Although we have no intention of seeking a diagnosis related to our multiplicity and are, frankly, rather unconcerned with labels, we most likely fit the criteria for OSDD1-b. We definitely experience dissociation, although it only sometimes causes us significant difficulty or distress, but we only rarely experience amnesia between fronters or noticeable time loss.
Many of our current members consider themselves traumagenic in origin, here because of or in order to deal with something we went through, however others consider themselves to have metaphysical or spiritual origins.
As of April 2018, the known members of the Pyralis collective are:
The twins (Cassiopeia and Desdemona)
Abbey ...edit... New
These are different between fragments vs people, I would think. Like some of my people have different Totems, in a shamanic sense, and probably different zodiac signs, religions, morals, ethics, etc. We have different opinions on right vs. wrong depending on who you ask. As a group/system, we've come up with compromises and win-win situations that we all think are agreeable in general. It's not easy to do so, but any community needs to have a culture, which is a group's personality if you think about it: the group's attitude, judgements, allowances, behaviors, expectations, etc.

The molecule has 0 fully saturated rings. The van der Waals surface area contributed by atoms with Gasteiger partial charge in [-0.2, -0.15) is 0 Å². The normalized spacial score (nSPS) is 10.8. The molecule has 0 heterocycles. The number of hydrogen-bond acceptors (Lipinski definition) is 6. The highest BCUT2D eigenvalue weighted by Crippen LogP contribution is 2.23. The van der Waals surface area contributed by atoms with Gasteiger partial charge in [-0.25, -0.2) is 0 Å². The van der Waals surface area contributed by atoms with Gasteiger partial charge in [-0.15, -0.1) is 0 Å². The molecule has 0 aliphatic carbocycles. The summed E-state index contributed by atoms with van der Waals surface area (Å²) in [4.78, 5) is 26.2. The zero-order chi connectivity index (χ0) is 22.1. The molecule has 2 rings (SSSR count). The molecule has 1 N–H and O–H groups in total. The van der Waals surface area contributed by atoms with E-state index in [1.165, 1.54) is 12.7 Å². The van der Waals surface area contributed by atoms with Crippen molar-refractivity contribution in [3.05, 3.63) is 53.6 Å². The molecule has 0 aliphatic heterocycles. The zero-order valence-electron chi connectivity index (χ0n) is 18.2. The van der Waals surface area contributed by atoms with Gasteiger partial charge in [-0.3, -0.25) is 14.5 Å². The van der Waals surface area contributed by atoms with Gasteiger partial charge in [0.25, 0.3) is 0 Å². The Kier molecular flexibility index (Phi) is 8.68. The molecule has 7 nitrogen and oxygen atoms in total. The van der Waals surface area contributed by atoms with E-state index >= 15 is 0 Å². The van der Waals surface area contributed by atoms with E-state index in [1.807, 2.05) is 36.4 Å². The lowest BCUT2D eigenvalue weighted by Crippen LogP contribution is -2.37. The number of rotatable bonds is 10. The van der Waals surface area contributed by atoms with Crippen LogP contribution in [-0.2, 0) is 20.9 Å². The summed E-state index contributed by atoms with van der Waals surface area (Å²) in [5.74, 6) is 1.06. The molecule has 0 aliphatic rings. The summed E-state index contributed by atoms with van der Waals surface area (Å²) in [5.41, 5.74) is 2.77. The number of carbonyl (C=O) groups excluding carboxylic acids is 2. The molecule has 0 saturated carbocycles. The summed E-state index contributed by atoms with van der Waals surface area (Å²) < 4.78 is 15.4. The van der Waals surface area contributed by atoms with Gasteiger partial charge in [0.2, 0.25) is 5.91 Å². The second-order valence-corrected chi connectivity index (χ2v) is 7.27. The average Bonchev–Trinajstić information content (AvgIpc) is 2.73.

rituals, celebrations, history, goals, plans, hopes ...edit... New
- 02/07/2014 Article on state-dependent memory. ...edit...
- 02/07/2014 Article on how the inside of a multi's head is a house, and how all houses/families are a business in so far as they are organizations with certain ideals, cultures, personalities and resources available to work towards goals together. ...edit...
- 02/04/2014 Switchiness is a by-product of anxiety. Anxiety comes from dwelling in not-now. Inventing a fearful fantasy future, or living in fear of the past. If you are truly NOW, anxiety eases. And any type of love is the antidote to fear of any sort. Think of things you love right now. Get and give hugs. Take care of someone who needs help. Get a feather fishing rod and play with your kitty. Hug your doggy.